Don’t let a barrier be a barrier

In my books, the word “mush” conjures up a person who is overly romantic and sentimental, or a thick mushy cornmeal cereal.
But for Rachael Scdoris, “mush” is a command she uses to make her sled dogs start pulling or move faster in the famed Iditarod Trail Sled Dog Race.
This year, like every year, the 1,100-mile Iditarod race began in Anchorage and ended in Nome, Alaska—a distance roughly equal to the distance between Washington, D.C. and Miami.
Mushers have been running the race every year since 1973, with the first Iditarod winner making it in 20 days. These days, mushers usually finish the course in nine-17 days.
This year’s winner, Jeff King, finished the race in nine days, 11 hours, 11 minutes, and 36 seconds. Amazingly, Rachael Scdoris finished only three days later—in 12 days, 10 hours, and 42 minutes.
I say amazingly because Rachael was the first blind person to compete. The 21-year-old had a visual interpreter—an experienced Iditarod racer—who drove beside her telling her when to duck low-lying branches and where the trail turned.
Although Rachael was born with a rare disorder that severely limits her vision so much that she is legally blind, she has been dreaming about this race since a little girl.
Her father raised and trained sled dogs. Even as a toddler, Rachael loved to play with the puppies. As a young girl, she rode in a dog sled behind her father.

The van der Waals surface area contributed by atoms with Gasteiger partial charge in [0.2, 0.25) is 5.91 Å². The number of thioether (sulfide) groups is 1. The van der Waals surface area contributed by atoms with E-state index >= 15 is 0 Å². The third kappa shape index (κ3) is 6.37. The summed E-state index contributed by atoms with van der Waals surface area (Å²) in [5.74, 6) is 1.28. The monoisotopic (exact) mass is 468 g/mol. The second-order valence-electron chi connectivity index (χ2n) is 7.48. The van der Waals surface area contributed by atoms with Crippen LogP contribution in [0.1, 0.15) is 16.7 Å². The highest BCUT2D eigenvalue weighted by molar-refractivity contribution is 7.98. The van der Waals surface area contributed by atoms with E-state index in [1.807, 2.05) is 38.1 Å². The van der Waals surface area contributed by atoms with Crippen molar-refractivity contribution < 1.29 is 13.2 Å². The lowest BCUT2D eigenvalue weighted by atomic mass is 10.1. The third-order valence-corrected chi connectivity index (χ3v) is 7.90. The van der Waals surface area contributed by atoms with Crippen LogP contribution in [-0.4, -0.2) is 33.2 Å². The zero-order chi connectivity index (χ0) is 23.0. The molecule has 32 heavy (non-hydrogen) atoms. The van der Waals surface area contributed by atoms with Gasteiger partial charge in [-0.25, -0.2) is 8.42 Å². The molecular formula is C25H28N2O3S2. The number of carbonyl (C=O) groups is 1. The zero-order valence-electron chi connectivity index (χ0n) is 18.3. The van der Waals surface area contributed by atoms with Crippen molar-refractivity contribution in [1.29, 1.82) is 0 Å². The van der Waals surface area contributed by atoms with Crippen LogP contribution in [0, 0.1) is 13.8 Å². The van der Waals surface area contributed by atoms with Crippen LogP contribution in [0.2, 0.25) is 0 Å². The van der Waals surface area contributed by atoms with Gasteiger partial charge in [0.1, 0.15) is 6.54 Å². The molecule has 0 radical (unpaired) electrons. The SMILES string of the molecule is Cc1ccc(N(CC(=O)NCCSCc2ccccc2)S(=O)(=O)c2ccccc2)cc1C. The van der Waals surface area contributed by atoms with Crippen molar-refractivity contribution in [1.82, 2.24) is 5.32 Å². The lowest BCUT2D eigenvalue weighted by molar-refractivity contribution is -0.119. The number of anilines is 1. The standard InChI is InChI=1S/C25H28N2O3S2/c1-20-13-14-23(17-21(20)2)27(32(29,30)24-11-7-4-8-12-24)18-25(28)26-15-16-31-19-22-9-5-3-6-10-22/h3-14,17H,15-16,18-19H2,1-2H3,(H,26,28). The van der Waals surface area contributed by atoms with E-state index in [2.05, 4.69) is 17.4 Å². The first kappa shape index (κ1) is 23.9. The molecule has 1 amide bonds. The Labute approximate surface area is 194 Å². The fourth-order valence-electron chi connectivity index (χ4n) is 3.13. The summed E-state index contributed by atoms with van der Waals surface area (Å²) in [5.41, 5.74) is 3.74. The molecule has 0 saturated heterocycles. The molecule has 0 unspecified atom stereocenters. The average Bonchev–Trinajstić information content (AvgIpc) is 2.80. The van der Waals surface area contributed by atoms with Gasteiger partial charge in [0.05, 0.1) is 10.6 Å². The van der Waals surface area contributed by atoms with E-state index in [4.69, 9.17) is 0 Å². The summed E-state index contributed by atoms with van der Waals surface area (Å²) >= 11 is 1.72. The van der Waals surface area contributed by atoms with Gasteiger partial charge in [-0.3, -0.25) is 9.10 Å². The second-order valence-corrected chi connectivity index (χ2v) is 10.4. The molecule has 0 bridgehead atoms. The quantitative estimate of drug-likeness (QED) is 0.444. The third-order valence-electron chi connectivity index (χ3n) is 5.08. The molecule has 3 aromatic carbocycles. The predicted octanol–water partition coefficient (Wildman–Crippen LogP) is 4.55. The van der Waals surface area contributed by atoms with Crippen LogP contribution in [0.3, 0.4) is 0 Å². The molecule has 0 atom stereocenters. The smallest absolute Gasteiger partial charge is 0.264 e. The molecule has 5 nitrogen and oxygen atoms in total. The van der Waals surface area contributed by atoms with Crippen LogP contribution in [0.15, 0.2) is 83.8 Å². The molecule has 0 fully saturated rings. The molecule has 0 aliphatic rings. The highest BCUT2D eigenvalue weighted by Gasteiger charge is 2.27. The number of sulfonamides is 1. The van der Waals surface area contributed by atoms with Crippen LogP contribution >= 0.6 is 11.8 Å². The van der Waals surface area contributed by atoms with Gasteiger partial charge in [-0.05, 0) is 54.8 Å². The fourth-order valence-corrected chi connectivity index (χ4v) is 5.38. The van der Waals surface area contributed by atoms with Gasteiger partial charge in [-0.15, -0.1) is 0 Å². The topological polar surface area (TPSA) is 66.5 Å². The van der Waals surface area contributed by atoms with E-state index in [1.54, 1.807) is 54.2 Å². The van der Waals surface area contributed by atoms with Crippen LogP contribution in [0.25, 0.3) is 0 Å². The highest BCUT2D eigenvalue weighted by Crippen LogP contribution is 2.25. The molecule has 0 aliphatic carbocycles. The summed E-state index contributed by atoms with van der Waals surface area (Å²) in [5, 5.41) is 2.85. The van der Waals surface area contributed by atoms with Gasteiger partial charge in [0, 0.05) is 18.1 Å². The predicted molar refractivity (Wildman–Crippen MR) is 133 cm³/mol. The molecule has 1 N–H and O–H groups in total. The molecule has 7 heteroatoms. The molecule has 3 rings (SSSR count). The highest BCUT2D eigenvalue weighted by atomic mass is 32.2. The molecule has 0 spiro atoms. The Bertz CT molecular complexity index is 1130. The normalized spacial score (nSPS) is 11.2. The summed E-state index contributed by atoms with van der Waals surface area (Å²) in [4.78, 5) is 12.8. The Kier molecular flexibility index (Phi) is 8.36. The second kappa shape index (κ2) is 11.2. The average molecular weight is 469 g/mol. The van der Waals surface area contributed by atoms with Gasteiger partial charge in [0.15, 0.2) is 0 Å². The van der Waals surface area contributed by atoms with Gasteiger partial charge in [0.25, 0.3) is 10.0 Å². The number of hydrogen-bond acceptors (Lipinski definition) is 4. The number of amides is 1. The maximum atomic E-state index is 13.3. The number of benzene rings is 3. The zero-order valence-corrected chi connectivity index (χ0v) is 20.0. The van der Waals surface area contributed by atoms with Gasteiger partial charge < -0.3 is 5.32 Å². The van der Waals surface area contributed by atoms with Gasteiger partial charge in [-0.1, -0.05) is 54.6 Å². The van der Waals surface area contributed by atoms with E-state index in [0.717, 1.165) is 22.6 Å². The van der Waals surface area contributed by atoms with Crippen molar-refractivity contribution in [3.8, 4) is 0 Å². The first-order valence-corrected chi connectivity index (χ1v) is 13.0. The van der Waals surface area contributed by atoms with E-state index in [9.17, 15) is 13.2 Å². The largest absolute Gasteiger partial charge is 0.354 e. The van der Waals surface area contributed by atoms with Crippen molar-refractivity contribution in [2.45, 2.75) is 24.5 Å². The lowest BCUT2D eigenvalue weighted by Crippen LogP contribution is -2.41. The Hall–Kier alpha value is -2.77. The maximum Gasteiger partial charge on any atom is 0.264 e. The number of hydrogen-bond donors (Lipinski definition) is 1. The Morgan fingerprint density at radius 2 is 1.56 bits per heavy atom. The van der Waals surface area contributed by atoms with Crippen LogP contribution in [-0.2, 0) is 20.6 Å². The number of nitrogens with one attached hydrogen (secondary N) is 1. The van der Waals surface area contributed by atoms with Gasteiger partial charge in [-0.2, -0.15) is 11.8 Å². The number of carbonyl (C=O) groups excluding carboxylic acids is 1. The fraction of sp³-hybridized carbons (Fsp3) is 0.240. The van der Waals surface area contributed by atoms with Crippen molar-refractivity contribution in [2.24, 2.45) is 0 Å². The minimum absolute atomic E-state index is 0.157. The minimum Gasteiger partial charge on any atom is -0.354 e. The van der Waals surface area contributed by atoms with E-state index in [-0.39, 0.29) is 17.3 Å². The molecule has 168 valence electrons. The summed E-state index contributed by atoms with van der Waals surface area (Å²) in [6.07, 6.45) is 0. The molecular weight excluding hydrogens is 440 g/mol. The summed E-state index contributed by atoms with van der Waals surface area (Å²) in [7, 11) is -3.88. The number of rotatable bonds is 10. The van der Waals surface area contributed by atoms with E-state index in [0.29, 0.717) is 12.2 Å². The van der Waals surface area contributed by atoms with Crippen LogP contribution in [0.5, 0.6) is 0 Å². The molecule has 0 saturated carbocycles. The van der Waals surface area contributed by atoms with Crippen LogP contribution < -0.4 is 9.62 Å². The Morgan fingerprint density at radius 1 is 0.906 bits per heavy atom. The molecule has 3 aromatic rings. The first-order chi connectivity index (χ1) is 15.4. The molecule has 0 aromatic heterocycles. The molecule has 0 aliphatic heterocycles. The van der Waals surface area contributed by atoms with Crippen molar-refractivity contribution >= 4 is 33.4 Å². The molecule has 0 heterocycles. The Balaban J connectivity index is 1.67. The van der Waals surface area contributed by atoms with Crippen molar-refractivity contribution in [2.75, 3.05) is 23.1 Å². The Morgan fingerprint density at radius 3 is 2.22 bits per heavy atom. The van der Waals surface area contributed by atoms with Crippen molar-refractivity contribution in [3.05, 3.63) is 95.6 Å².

By age eight, she was begging to mush solo.
As a result, she mushed a one-mile trail by herself at age 11. Then last year, Rachael qualified for the Iditarod. But, unfortunately, her dogs became sick after 700 miles and she had to give up.
This year, she finished the course. No mean feat!
She had to endure wind speeds of 60 m.p.h., temperatures of 52 below zero Fahrenheit, and sleep deprivation. But she did it because Rachael Scdoris is not a quitter.
As a young woman, Rachael already has accomplished much. She was honoured by the Women’s Sports Foundation in New York City as one of the top women athletes in America and was chosen to carry the Olympic torch to the Salt Lake City Winter Olympics in 2002.
She even has written a book with the help of Rick Steber, “No End in Sight: My Life as a Blind Iditarod Racer.”
Before the race, she told Good Morning America, “as far as the whole eye thing goes, people consider that bravery. I don’t think that it is. It’s just not letting what most people consider a barrier be a barrier.”
Those of us this side of 60 can identify with this young athlete. As we get older, many of us have some level of disability—we no longer have 20/20 vision, it’s often difficult to hear what people are saying, and our knees and hips don’t work as well as they once did.
When you are tempted to feel sorry for yourself, think of Rachael. She said, “Some call my blindness a disability. To me, ‘disabled’ means ‘unable.’ I am by no means unable.”
So always remember to celebrate what you are able to do, no matter what the challenges. And don’t let anyone label you “unable.”
Marie Snider is an award-winning health care writer and syndicated columnist. Write her at or visit

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